Several of the coloring methods, including `Beta', `Charge', and `Occupancy', describe a range of floating point values rather than a set of names. These are colored via the color scale, which is a list of 1024 smoothly changing colors. There are many color gradations available. All of them consist of transformations of three colors. For instance, ``RGB'' colors the smallest value red, values near the middle of the scale are green, and the largest values are blue. Colors in-between are linear mixes of the two colors. The list of available gradations is given below.
The minimum of the range of values is linearly scaled and shifted to start at 0 and end at 1. Assume the color scale is RGB. For a given value of x in the scale range [0..1], the RGB value is found first from a linear scaling based on the midpoint. If x 0, R is 1 (for maximum red). This continues linearly until x midpoint, at which point, R is 0 and stays 0. The green component is 0 at both x 0 and x 1 and is 1 at the midpoint. Linear scaling occurs in between. The blue component is 0 for x midpoint, and 1 for x 1.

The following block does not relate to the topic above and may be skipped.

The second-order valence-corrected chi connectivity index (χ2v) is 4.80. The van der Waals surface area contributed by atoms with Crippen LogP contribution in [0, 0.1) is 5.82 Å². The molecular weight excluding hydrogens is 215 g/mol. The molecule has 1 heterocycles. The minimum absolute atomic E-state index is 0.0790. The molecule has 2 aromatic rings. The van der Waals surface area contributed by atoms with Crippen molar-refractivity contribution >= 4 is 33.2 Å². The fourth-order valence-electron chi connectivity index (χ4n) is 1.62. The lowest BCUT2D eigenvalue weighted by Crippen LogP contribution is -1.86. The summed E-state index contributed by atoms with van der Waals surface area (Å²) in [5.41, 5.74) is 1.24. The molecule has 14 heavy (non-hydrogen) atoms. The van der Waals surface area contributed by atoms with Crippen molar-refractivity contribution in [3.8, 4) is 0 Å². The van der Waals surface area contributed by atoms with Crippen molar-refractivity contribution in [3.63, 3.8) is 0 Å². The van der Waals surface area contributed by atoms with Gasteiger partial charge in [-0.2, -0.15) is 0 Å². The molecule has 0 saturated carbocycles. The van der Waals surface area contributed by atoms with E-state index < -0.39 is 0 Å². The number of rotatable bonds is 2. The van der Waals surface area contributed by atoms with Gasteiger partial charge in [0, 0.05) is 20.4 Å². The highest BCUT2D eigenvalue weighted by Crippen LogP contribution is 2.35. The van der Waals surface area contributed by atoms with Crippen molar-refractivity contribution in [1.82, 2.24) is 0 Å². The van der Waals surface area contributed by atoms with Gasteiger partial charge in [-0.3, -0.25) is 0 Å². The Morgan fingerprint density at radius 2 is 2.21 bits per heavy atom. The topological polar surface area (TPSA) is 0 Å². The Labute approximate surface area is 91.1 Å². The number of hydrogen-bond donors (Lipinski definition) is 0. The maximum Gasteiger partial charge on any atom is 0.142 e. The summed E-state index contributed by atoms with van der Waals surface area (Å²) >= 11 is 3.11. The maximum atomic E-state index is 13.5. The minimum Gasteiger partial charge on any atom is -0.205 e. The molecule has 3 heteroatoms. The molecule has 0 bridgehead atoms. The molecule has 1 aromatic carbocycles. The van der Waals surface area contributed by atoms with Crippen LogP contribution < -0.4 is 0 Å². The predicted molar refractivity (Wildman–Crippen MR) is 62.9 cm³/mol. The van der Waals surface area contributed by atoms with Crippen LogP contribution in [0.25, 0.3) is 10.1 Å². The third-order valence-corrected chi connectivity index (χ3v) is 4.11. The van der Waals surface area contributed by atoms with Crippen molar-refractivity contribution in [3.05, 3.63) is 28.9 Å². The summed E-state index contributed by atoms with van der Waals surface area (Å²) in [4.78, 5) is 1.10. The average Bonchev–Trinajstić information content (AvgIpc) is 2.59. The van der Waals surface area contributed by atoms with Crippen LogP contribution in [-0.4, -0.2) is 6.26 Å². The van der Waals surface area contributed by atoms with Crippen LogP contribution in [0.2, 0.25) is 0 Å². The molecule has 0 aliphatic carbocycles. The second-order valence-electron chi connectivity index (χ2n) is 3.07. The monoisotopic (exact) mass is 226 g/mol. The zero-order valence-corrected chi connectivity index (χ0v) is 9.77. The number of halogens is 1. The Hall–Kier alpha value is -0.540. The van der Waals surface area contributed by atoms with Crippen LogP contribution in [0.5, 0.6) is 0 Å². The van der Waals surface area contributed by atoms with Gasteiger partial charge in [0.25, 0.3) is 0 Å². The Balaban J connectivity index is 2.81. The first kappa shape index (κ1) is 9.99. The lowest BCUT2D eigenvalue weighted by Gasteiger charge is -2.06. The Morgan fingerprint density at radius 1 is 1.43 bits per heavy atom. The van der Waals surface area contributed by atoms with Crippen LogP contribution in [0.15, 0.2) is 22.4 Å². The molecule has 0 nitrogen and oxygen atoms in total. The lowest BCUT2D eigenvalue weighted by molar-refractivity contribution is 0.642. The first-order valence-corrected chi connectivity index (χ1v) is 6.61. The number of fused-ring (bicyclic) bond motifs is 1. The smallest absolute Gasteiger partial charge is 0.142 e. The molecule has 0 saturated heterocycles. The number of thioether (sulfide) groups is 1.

An additional term, ``min'', is added to each of the component terms before they are merged. This shifts the final colors more towards white or black. Min can take on values from -1 to 1.
There is only one color scale used at a time so it is impossible to display objects colored by multiple different color scales.